Smilgies is a trained physicist and surface scientist. He received his education in Germany at the University of Göttingen and the Max-Planck-Institute for Fluid Dynamics, culminating in a thesis on the reconstruction of a clean metal surface studied with helium atom scattering. Then he turned to work with synchrotron radiation and since has been working on the study of materials properties and interfacial effects with grazing-incidence x-ray scattering for over 20 years. After brief postdoctoral stays in the Bell Labs x-ray group at Brookhaven National Lab, the Rutgers chemistry department, and Risø National Lab in Denmark, he became a staff scientist at the European Synchrotron Radiation Facility in Grenoble, France, where he built and lead the Troika II beamline for scattering from liquid and solid surfaces. Smilgies joined CHESS in 2000 and was instrumental in the design and construction of G-line. Since 2004 he has been developing D1 station to one of the leading beamlines for the in-situ and real-time study of thin films of functional nanomaterials [1-9].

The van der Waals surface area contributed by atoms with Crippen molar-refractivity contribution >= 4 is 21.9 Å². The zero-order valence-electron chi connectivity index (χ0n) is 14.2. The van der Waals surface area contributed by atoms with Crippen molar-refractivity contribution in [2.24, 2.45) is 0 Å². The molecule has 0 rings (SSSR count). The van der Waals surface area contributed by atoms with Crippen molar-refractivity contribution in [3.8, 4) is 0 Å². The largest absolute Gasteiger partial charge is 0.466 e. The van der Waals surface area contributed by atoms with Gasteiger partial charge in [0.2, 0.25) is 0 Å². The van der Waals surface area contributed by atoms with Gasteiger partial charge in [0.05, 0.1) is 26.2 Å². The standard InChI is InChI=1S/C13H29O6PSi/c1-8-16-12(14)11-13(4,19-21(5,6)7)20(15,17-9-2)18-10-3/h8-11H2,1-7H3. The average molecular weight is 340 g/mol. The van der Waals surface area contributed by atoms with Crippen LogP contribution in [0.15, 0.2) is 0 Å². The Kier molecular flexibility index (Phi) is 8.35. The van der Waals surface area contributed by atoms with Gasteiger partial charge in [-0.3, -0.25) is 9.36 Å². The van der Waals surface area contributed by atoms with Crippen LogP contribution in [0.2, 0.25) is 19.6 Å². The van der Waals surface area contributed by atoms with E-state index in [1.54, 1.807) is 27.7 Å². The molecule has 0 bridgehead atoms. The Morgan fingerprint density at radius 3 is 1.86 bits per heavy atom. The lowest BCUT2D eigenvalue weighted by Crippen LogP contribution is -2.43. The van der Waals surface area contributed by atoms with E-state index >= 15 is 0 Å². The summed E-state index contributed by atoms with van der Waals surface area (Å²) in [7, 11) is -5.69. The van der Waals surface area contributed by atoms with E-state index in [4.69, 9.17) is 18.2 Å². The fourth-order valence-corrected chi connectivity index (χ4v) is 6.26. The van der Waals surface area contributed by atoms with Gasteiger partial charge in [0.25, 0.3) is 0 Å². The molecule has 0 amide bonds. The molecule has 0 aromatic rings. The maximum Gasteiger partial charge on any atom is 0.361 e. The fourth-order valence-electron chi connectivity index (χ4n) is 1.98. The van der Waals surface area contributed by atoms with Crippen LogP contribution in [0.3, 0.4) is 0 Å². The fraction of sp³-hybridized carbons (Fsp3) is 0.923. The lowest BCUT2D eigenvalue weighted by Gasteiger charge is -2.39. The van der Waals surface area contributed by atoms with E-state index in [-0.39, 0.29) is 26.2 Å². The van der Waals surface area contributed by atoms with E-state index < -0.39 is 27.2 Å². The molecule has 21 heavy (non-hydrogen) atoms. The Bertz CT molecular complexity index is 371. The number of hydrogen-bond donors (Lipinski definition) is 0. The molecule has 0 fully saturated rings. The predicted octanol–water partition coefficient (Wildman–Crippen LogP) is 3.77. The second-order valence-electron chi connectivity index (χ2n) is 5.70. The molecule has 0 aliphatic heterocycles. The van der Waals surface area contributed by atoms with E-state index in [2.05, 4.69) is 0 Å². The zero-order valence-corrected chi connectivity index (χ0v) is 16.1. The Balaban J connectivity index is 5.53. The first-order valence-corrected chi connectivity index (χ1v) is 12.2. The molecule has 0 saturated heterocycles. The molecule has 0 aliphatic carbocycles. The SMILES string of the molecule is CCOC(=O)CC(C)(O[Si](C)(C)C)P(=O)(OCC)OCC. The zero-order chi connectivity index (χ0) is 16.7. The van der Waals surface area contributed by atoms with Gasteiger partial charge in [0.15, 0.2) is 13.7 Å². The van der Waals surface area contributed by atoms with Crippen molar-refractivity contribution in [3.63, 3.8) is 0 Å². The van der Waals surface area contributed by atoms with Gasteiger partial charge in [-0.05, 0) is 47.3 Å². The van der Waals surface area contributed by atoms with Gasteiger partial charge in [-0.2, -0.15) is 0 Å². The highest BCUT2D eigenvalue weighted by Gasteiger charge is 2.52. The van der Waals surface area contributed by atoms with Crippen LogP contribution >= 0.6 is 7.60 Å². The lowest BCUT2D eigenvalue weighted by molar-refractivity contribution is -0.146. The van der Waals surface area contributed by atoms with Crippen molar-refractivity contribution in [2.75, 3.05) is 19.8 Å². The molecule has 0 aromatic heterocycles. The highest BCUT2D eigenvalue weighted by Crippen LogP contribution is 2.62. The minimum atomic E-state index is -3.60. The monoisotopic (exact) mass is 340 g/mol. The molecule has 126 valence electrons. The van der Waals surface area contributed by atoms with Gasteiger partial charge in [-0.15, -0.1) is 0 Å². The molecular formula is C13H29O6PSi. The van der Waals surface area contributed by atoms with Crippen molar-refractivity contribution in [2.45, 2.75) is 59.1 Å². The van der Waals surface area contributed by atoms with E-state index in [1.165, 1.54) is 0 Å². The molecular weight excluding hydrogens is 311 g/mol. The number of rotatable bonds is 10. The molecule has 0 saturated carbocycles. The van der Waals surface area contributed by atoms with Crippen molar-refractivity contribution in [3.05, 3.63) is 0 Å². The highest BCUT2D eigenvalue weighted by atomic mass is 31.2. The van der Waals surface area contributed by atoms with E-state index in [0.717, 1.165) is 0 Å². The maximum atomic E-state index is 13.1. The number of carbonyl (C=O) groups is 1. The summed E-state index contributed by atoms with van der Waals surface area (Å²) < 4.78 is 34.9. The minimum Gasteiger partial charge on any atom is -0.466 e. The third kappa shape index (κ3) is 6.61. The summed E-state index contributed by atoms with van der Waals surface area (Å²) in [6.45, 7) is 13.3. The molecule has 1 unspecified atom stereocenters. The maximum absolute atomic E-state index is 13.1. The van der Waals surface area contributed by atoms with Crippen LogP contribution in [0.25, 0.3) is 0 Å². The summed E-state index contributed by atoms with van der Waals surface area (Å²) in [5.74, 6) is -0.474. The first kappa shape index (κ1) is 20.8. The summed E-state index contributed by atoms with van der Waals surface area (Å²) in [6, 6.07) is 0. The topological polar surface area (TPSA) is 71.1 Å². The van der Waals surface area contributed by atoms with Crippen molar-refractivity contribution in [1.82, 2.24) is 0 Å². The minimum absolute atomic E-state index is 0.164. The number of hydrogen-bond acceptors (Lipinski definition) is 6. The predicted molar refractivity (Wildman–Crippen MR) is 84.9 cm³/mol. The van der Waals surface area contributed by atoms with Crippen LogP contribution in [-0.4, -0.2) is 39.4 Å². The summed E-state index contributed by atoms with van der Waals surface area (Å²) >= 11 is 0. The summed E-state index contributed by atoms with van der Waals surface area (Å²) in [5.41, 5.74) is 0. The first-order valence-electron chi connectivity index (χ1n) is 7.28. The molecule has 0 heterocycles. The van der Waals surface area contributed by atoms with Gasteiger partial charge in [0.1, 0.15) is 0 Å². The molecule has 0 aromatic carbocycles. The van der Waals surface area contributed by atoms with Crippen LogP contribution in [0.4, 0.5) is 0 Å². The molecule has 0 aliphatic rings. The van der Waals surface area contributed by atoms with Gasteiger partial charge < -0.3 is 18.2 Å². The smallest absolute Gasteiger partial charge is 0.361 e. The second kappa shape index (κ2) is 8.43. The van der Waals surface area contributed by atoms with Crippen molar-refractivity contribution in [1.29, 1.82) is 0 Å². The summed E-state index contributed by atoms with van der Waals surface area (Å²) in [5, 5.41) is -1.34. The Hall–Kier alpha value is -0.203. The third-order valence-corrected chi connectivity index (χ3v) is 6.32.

Says Smilgies: "We have recently started exploring materials behavior during coating processes . This is an exciting interdisciplinary research frontier for bringing organic electronics and functional nanomaterials to the production line. In the lab researchers have created and demonstrated many promising materials, but it needs to be understood, how we can maintain or even improve critical materials properties such as electronic mobility, when moving on to coating and printing techniques. Among the critical steps are drying and post-annealing processes, as has been shown in a series of recent experiments at D1 [11-12]. Synchrotron radiation seems to be the ideal tool to study deposition of functional nanomaterials from liquid solution in-situ. I am excited about working with CBE students in the new sample environment laboratory at CHESS and at D-line, to develop and explore new sample environments that are scalable to industrial production processes."